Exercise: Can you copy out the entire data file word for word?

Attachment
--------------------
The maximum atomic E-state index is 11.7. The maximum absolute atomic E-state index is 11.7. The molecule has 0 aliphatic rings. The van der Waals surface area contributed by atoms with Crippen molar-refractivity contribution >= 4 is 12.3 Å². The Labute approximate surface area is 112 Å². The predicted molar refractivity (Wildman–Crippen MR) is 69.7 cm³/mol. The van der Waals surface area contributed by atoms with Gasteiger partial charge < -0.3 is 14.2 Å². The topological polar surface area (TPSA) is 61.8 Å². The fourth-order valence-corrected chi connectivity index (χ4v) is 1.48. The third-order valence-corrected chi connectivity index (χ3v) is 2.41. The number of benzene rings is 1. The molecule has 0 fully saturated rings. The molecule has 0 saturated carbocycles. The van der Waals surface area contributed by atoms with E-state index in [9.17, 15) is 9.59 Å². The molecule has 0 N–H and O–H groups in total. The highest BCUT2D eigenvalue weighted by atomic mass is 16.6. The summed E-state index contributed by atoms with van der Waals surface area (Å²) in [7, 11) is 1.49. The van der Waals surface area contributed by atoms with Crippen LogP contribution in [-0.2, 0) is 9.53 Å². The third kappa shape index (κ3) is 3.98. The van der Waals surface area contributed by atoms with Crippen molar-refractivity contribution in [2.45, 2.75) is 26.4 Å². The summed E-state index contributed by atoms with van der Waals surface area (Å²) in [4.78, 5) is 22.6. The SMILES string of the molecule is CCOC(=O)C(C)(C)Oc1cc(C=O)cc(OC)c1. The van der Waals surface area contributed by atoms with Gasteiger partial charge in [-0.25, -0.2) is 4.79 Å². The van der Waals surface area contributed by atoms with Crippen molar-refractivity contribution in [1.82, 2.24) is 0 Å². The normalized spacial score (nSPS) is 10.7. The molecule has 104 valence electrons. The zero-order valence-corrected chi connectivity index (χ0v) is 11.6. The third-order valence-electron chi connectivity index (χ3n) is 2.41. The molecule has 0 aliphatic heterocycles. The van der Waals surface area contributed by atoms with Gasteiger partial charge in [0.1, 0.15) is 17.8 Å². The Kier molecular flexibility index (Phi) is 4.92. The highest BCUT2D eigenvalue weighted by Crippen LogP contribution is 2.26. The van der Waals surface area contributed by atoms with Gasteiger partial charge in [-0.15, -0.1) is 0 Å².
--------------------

The maximum atomic E-state index is 11.7. The maximum absolute atomic E-state index is 11.7. The molecule has 0 aliphatic rings. The van der Waals surface area contributed by atoms with Crippen molar-refractivity contribution >= 4 is 12.3 Å². The Labute approximate surface area is 112 Å². The predicted molar refractivity (Wildman–Crippen MR) is 69.7 cm³/mol. The van der Waals surface area contributed by atoms with Gasteiger partial charge < -0.3 is 14.2 Å². The topological polar surface area (TPSA) is 61.8 Å². The fourth-order valence-corrected chi connectivity index (χ4v) is 1.48. The third-order valence-corrected chi connectivity index (χ3v) is 2.41. The number of benzene rings is 1. The molecule has 0 fully saturated rings. The molecule has 0 saturated carbocycles. The van der Waals surface area contributed by atoms with E-state index in [9.17, 15) is 9.59 Å². The molecule has 0 N–H and O–H groups in total. The highest BCUT2D eigenvalue weighted by atomic mass is 16.6. The summed E-state index contributed by atoms with van der Waals surface area (Å²) in [7, 11) is 1.49. The van der Waals surface area contributed by atoms with Crippen LogP contribution in [-0.2, 0) is 9.53 Å². The third kappa shape index (κ3) is 3.98. The van der Waals surface area contributed by atoms with Crippen molar-refractivity contribution in [2.45, 2.75) is 26.4 Å². The summed E-state index contributed by atoms with van der Waals surface area (Å²) in [4.78, 5) is 22.6. The SMILES string of the molecule is CCOC(=O)C(C)(C)Oc1cc(C=O)cc(OC)c1. The van der Waals surface area contributed by atoms with Gasteiger partial charge in [-0.25, -0.2) is 4.79 Å². The van der Waals surface area contributed by atoms with Crippen molar-refractivity contribution in [1.82, 2.24) is 0 Å². The normalized spacial score (nSPS) is 10.7. The molecule has 104 valence electrons. The zero-order valence-corrected chi connectivity index (χ0v) is 11.6. The third-order valence-electron chi connectivity index (χ3n) is 2.41. The molecule has 0 aliphatic heterocycles. The van der Waals surface area contributed by atoms with Gasteiger partial charge in [0.1, 0.15) is 17.8 Å². The Kier molecular flexibility index (Phi) is 4.92. The highest BCUT2D eigenvalue weighted by Crippen LogP contribution is 2.26. The van der Waals surface area contributed by atoms with Gasteiger partial charge in [-0.15, -0.1) is 0 Å².